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OPD Hours : Sunday to Friday - 8am to 5pm
Perfusion Technology Unit
Perfusion Technology Unit:
The faculty of Perfusion Technology is a sub-unit within the Department of Cardiac Surgery. Just as anaesthesia revolutionized general surgery, so has extracorporeal circulation technology. Heart, once a forbidden territory to operate on, the heart is now not only accessible, but is changeable thanks to the heart lung machine. Thus, the perfusion technician sees to the safeguard of the patient and his heart while the surgeon repairs the heart. The technology not only deals with heart-lung machine, but also assists in maintaining adequate circulation when the heart is not able to take up its work after surgery. The perfusionist also handles the Extra-Corporeal Membrane Oxygenator (ECMO) a device that helps hearts recover after surgery or the lungs recover after shock lung; the Intra-Aortic Balloon Pump (IABP) a device that helps the heart after an attack or after surgery; Ventricular Assist Devices another technology that helps a weak heart to recover, buy time for transplantation or as a target therapy. Thus the horizon for perfusion technology is ever expanding.
The faculty provides service to cardiac patients six days a week and provides emergency services in case of need. The faculty provides backup service for those on IABP and the occasional patient on ECMO. The faculty has five members, of whom, two are on study leave. The faculty has taken in three trainees to bolster up the numbers.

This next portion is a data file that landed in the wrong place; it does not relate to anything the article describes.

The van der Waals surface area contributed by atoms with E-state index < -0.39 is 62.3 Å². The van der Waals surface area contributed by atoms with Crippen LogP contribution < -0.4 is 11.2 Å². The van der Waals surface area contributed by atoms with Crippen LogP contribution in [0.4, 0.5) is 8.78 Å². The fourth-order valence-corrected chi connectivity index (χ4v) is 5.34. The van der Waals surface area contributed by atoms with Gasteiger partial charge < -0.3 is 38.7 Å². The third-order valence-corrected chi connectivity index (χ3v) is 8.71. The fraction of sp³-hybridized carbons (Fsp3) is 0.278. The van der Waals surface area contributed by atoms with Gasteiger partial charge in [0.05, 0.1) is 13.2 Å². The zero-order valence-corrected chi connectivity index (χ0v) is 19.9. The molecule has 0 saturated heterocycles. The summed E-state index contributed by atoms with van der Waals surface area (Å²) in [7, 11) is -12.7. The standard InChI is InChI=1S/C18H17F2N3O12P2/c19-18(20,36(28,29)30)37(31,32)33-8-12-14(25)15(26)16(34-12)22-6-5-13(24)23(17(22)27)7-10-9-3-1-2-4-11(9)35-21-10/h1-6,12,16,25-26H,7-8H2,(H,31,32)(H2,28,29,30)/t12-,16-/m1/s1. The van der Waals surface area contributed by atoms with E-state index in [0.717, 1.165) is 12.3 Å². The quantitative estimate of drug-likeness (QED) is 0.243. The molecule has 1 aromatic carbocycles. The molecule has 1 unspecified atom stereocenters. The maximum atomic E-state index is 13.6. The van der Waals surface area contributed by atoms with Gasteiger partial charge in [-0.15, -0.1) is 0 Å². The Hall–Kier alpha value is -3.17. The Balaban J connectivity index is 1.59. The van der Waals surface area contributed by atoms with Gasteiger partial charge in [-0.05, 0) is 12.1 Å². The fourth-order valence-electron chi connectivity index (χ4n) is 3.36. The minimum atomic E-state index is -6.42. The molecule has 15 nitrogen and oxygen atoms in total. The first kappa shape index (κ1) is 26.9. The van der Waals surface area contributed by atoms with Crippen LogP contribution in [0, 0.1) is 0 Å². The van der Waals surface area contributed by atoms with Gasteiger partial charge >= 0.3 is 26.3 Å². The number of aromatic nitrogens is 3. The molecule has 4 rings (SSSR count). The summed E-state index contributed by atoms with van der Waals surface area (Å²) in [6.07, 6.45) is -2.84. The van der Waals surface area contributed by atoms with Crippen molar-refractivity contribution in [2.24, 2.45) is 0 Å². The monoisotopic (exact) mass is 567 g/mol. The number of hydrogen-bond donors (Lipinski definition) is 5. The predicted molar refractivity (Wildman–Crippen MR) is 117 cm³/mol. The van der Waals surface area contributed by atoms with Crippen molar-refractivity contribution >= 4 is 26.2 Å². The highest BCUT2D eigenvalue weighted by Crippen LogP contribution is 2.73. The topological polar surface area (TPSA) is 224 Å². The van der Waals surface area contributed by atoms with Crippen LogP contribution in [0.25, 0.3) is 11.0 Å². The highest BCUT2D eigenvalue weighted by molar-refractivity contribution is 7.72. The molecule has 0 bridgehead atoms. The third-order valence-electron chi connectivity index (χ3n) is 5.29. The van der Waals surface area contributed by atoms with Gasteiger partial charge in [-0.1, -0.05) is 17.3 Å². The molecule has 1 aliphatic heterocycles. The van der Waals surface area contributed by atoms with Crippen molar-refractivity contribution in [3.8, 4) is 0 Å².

The total number of heart operations conducted in the year 2016 was1310. There were 727 male patients and 583 female patients. The maximum number operated was in September at 130 operations and the least was in October at 69. The drop in numbers was due to the holiday season and we shifted to the present location in the weeks preceding the holidays. The number of aortic surgeries is increasing and we are conducting more of circulatory arrest with antegrade cerebral protection. There were twenty five aortic surgeries done in the last year. The surgeries in the extremely small babies are also on the rise. Neonates with Total Anomalous Pulmonary Venous Connection and D-Transposition of the Great Arteries are operated frequently. IABP is frequently placed for CABG and valve patients and have resulted in a positive outcome as opposed to our initial experience. ECMO is yet to yield a gratifying result, but we will come round that corner too.